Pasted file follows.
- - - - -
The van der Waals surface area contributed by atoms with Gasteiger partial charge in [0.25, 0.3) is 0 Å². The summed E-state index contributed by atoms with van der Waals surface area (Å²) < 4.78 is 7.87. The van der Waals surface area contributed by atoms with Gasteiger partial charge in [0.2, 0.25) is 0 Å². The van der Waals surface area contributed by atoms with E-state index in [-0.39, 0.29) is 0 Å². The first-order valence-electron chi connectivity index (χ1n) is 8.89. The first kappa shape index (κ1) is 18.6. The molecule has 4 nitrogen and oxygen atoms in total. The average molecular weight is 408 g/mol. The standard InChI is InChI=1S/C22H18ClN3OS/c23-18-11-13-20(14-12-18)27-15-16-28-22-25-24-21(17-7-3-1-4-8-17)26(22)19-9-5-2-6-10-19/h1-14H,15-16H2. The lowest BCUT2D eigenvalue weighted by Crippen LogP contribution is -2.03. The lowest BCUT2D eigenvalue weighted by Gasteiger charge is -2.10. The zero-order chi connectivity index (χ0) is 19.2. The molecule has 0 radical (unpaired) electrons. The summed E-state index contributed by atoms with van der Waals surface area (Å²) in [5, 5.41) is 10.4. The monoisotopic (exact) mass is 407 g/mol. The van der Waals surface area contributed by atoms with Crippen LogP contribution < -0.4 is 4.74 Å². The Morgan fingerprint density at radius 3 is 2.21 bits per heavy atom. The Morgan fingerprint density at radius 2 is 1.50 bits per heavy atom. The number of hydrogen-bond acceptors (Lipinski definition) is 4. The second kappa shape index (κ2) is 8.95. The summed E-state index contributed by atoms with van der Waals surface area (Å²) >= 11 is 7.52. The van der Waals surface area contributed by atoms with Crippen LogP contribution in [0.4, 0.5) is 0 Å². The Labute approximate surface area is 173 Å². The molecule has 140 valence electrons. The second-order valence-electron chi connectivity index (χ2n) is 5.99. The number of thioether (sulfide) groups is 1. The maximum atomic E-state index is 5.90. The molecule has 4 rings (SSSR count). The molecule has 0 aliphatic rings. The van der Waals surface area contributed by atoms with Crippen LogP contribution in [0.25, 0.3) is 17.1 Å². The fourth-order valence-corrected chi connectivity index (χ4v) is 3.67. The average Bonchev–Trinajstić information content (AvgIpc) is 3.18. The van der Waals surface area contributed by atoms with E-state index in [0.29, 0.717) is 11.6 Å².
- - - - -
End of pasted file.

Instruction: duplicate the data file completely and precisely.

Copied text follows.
The van der Waals surface area contributed by atoms with Gasteiger partial charge in [0.25, 0.3) is 0 Å². The summed E-state index contributed by atoms with van der Waals surface area (Å²) < 4.78 is 7.87. The van der Waals surface area contributed by atoms with Gasteiger partial charge in [0.2, 0.25) is 0 Å². The van der Waals surface area contributed by atoms with E-state index in [-0.39, 0.29) is 0 Å². The first-order valence-electron chi connectivity index (χ1n) is 8.89. The first kappa shape index (κ1) is 18.6. The molecule has 4 nitrogen and oxygen atoms in total. The average molecular weight is 408 g/mol. The standard InChI is InChI=1S/C22H18ClN3OS/c23-18-11-13-20(14-12-18)27-15-16-28-22-25-24-21(17-7-3-1-4-8-17)26(22)19-9-5-2-6-10-19/h1-14H,15-16H2. The lowest BCUT2D eigenvalue weighted by Crippen LogP contribution is -2.03. The lowest BCUT2D eigenvalue weighted by Gasteiger charge is -2.10. The zero-order chi connectivity index (χ0) is 19.2. The molecule has 0 radical (unpaired) electrons. The summed E-state index contributed by atoms with van der Waals surface area (Å²) in [5, 5.41) is 10.4. The monoisotopic (exact) mass is 407 g/mol. The van der Waals surface area contributed by atoms with Crippen LogP contribution < -0.4 is 4.74 Å². The Morgan fingerprint density at radius 3 is 2.21 bits per heavy atom. The Morgan fingerprint density at radius 2 is 1.50 bits per heavy atom. The number of hydrogen-bond acceptors (Lipinski definition) is 4. The second kappa shape index (κ2) is 8.95. The summed E-state index contributed by atoms with van der Waals surface area (Å²) >= 11 is 7.52. The van der Waals surface area contributed by atoms with Crippen LogP contribution in [0.4, 0.5) is 0 Å². The Labute approximate surface area is 173 Å². The molecule has 140 valence electrons. The second-order valence-electron chi connectivity index (χ2n) is 5.99. The number of thioether (sulfide) groups is 1. The maximum atomic E-state index is 5.90. The molecule has 4 rings (SSSR count). The molecule has 0 aliphatic rings. The van der Waals surface area contributed by atoms with Crippen LogP contribution in [0.25, 0.3) is 17.1 Å². The fourth-order valence-corrected chi connectivity index (χ4v) is 3.67. The average Bonchev–Trinajstić information content (AvgIpc) is 3.18. The van der Waals surface area contributed by atoms with E-state index in [0.29, 0.717) is 11.6 Å².